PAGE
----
Reitumetse Makwea
Digital Intern
2 minute read
31 Dec 2021
7:00 am

SA government ‘not doing enough to take vaccines to the people’

Reitumetse Makwea

As of 29 December, more than 27 million vaccines were administered, with only 23.8% of adults fully vaccinated, said Reuters Covid Tracker.

A medical syringe and vials of the Pfizer pharmaceutical corporation and BioNTech are seen. Picture: AFP/Getty Images/Cindy Ord

Although the government fell short in achieving its goal of inoculating 70% of the adult population by the end of the year, the national department of health said they were satisfied with the turnout of the population fully vaccinated, however hoped to increase the numbers next year.

Health department spokesperson Foster Mohale said the department was planning to intensify health education about the benefits of vaccination, and reduce loss to income and school time, especially by workers and pupils as a result of isolation.

“Of course we are satisfied with the progress made so far, though we would have aimed to do more than this,” he said.

“We are hopeful that we can achieve more next year, and intensify health education to encourage people to vaccinate in numbers to avoid loss of income and school time as a result of isolation.”

As of 29 December, more than 27 million vaccines were administered, with only 23.8% of adults fully vaccinated, said Reuters Covid Tracker.

Epidemiologist Dr Jo Barnes said a lot more outreach programmes with information about vaccination in people’s home languages to communities would help increase the numbers, and also a much bigger effort at synchronising messaging from various parts of the government.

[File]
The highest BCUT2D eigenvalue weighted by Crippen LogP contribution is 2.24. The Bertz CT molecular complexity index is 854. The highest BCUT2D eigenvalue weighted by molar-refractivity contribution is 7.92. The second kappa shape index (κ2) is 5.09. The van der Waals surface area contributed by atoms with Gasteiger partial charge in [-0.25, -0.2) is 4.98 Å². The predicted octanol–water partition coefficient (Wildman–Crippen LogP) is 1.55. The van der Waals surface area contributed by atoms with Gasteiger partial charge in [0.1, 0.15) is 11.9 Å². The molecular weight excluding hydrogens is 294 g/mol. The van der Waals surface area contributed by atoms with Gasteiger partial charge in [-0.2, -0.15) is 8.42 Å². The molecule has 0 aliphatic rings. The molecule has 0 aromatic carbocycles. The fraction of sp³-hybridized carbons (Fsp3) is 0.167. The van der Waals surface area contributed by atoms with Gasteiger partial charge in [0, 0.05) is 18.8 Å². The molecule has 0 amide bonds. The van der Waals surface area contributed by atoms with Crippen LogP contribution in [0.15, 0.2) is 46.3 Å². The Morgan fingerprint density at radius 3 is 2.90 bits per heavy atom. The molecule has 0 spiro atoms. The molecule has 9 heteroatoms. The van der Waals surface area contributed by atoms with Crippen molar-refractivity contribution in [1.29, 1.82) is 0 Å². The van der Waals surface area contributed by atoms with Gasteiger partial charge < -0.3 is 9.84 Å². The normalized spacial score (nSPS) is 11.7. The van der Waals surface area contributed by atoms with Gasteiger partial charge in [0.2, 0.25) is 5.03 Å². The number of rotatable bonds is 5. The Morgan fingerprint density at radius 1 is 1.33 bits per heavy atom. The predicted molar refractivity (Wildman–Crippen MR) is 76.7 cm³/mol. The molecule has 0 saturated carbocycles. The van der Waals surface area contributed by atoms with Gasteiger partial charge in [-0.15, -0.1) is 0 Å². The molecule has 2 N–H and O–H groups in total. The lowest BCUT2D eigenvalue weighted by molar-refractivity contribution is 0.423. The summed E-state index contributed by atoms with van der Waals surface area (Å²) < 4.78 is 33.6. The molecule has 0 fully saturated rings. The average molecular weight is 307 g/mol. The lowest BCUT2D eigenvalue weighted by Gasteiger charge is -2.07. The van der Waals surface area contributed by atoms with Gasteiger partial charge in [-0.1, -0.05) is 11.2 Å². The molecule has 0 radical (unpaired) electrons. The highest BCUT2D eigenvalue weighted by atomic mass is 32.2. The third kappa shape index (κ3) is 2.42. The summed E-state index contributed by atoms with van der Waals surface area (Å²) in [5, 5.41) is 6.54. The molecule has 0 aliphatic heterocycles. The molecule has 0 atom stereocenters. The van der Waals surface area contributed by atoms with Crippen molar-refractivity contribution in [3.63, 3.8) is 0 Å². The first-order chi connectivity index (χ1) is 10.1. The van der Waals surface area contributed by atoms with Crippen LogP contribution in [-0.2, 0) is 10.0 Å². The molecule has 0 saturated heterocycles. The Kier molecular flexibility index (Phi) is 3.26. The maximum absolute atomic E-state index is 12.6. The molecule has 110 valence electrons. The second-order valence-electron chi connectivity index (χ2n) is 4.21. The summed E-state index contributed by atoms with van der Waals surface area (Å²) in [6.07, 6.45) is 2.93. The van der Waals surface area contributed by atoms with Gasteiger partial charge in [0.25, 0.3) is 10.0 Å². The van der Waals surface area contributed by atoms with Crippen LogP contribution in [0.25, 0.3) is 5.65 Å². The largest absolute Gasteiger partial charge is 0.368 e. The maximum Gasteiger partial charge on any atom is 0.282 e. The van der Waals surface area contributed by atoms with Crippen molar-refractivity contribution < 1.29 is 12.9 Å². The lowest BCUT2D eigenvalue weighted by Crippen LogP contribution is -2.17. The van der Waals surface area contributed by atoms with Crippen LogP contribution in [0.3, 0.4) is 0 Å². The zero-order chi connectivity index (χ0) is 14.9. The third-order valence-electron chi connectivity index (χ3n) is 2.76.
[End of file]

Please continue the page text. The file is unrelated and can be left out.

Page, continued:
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“At the moment, the government is not speaking with one voice… And a much bigger effort is needed to bring vaccination sites closer to the poorer communities, as travelling money and time from work are real obstacles for such people,” she said.

Barnes also mentioned better efforts on the part of the government to reassess parts of the Covid control regulations that do not make sense, such as the curfew, and then communicating the reasons for their decisions to the country.

“At present they do not take the country into their confidence and this is causing major mistrust between the people and the authorities,” she added.

Professor Glenda Davison, Cape Peninsula University of Technology’s associate professor and head of the biomedical sciences, said although there had been efforts to take vaccines to the people, many people just did not go because it was too difficult.

“We need more education [dispensed by] credible leaders who are respected by communities. There is so much false information and many people don’t know what is true,” she said.

Davison said getting community leaders and religious leaders on board was important and would help people come forward voluntarily, rather than have them be subject to mandatory protocols.

She also encouraged those who have not been jabbed yet, to be vaccinated, and said the government needed to use everything it had to prepare its citizenry to try and live effectively with the virus.

reitumetsem@citizen.co.za